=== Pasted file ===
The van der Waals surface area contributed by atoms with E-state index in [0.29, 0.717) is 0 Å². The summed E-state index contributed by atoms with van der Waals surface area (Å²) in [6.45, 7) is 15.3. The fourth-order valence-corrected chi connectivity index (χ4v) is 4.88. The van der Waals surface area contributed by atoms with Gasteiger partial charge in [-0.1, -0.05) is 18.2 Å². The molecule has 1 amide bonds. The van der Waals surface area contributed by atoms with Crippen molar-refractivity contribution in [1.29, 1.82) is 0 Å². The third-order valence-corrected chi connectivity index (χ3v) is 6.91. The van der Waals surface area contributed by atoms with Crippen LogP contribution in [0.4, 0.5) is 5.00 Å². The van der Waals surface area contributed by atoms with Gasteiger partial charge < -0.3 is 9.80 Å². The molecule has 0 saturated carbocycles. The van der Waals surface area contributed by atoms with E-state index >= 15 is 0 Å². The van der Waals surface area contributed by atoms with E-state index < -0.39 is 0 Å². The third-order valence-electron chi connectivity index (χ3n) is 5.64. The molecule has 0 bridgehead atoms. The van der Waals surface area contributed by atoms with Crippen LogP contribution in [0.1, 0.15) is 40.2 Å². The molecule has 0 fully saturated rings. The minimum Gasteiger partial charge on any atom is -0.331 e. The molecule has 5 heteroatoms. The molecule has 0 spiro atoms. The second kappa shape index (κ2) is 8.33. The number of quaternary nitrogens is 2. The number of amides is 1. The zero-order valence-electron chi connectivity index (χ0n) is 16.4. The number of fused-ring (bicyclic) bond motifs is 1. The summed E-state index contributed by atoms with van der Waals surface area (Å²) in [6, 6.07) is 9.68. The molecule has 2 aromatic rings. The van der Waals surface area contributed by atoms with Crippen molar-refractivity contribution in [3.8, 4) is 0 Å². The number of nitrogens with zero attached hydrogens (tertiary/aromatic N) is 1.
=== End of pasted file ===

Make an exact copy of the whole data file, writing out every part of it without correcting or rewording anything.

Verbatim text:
The van der Waals surface area contributed by atoms with E-state index in [0.29, 0.717) is 0 Å². The summed E-state index contributed by atoms with van der Waals surface area (Å²) in [6.45, 7) is 15.3. The fourth-order valence-corrected chi connectivity index (χ4v) is 4.88. The van der Waals surface area contributed by atoms with Gasteiger partial charge in [-0.1, -0.05) is 18.2 Å². The molecule has 1 amide bonds. The van der Waals surface area contributed by atoms with Crippen molar-refractivity contribution in [1.29, 1.82) is 0 Å². The third-order valence-corrected chi connectivity index (χ3v) is 6.91. The van der Waals surface area contributed by atoms with Crippen LogP contribution in [0.4, 0.5) is 5.00 Å². The van der Waals surface area contributed by atoms with Gasteiger partial charge < -0.3 is 9.80 Å². The molecule has 0 saturated carbocycles. The van der Waals surface area contributed by atoms with E-state index >= 15 is 0 Å². The van der Waals surface area contributed by atoms with E-state index < -0.39 is 0 Å². The third-order valence-electron chi connectivity index (χ3n) is 5.64. The molecule has 0 bridgehead atoms. The van der Waals surface area contributed by atoms with Crippen LogP contribution in [0.1, 0.15) is 40.2 Å². The molecule has 0 fully saturated rings. The minimum Gasteiger partial charge on any atom is -0.331 e. The molecule has 5 heteroatoms. The molecule has 0 spiro atoms. The second kappa shape index (κ2) is 8.33. The number of quaternary nitrogens is 2. The number of amides is 1. The zero-order valence-electron chi connectivity index (χ0n) is 16.4. The number of fused-ring (bicyclic) bond motifs is 1. The summed E-state index contributed by atoms with van der Waals surface area (Å²) in [6, 6.07) is 9.68. The molecule has 2 aromatic rings. The van der Waals surface area contributed by atoms with Crippen molar-refractivity contribution in [3.8, 4) is 0 Å². The number of nitrogens with zero attached hydrogens (tertiary/aromatic N) is 1.